Google PageRank – the principle

I think everyone knows Google, the most known company that starts with a search engine. Every day, over 2 million search queries are being sent to Google and you get the things you want because they have special algorithms to find out the important links.

Have you wondered how can Google does that? In here I’m going to tell you how. It’s a number called PageRank that defines the importance of a page and the result is sorted according to the PageRank.

A PageRank of a page is actually the probability of a user clicking the link. Every page will be given a same PageRank when Google first indexed them. Then each time Google indexed a page, it’ll recalculate the PageRank of every page by the following rules:

  1. If the page has been linked by other sites, their PageRank will transfer to the page.
  2. Then, if there’s more page linked to the current page, a PageRank of the PageRank of the page divided by the number of link to the current page will be transferred.

Therefore, the formulae of a page’s PageRank is:

PageRank Math

(Where u denotes the current page, v denotes the pages that linked to the site u and L() is the amount of links to site u.)

This formulae helps Google to choose what is useful to the users. Also, the higher the number, the more likely a user will go to your site. This makes PageRank an important mark of how popular your site will be.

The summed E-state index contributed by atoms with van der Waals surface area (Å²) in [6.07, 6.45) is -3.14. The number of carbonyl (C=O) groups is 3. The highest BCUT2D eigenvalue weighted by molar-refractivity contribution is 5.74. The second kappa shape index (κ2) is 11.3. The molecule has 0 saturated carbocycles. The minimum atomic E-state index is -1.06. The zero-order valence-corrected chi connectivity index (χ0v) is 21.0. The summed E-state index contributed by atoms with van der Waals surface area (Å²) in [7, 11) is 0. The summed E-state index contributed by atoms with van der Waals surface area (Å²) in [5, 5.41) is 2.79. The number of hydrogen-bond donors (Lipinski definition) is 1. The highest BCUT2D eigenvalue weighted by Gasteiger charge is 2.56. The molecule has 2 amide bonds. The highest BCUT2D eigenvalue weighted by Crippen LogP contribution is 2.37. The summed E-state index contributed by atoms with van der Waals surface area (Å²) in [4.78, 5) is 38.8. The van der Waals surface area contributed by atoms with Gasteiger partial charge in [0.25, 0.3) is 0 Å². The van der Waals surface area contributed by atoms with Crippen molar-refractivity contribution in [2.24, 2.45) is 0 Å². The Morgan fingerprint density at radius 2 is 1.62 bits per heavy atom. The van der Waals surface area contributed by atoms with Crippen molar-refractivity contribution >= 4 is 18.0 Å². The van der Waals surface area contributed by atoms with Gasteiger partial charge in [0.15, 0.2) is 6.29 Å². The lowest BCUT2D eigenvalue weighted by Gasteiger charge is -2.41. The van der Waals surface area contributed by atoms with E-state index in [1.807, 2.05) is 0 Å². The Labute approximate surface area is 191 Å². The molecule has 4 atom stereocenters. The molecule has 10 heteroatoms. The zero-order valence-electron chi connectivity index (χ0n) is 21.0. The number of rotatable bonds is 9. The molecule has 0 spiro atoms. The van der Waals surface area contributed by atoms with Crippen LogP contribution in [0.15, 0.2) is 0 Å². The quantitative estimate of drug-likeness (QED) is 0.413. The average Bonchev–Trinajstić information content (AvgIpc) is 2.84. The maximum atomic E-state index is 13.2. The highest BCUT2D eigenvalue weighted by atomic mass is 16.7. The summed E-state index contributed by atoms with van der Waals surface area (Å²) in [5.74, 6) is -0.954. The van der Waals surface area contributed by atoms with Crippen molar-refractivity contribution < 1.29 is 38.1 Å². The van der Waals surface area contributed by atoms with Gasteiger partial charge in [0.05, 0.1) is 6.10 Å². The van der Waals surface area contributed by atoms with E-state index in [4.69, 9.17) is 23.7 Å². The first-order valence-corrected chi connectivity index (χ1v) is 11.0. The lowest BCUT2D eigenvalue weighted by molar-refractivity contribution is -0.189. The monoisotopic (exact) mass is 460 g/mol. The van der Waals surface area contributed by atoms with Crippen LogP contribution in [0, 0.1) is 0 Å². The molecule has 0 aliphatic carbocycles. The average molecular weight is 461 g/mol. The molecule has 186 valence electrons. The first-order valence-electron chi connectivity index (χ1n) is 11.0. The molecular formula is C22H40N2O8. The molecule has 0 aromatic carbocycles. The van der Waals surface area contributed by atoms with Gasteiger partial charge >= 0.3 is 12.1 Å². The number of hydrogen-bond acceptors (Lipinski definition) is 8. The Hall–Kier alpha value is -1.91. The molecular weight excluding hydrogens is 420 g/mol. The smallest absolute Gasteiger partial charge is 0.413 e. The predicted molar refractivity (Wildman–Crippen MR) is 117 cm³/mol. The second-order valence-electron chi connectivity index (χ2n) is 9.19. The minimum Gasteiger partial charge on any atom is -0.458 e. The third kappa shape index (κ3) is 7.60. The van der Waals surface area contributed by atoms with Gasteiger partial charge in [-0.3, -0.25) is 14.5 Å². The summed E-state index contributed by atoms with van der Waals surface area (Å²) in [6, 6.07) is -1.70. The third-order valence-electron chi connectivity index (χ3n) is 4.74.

Create a simple web spider in node.js

I’ve seen many web crawlers written in other languages like PHP, Python, Ruby, etc. However, there’s no one that notices node.js is also good in doing these kind of things. So I utilizes asynchronous network I/O provided by node.js to create a fast, stable web crawler (spider) in node.js and it’s very simple. Here I’ll reveal the logic of a web crawler and allow you to create your own.

A web spider is a long-running program that finds websites and record them. After that we can search the records generated by web spiders to find information we want. It’s the basic unit of a search engine.

First, we need to search for links from a base webpage and record the webpage to the database. Then, follow the links found and repeat the first step to discover more webpages.

Here are some modules that helps us coding a web spider:

  1. request (helps fetching webpages)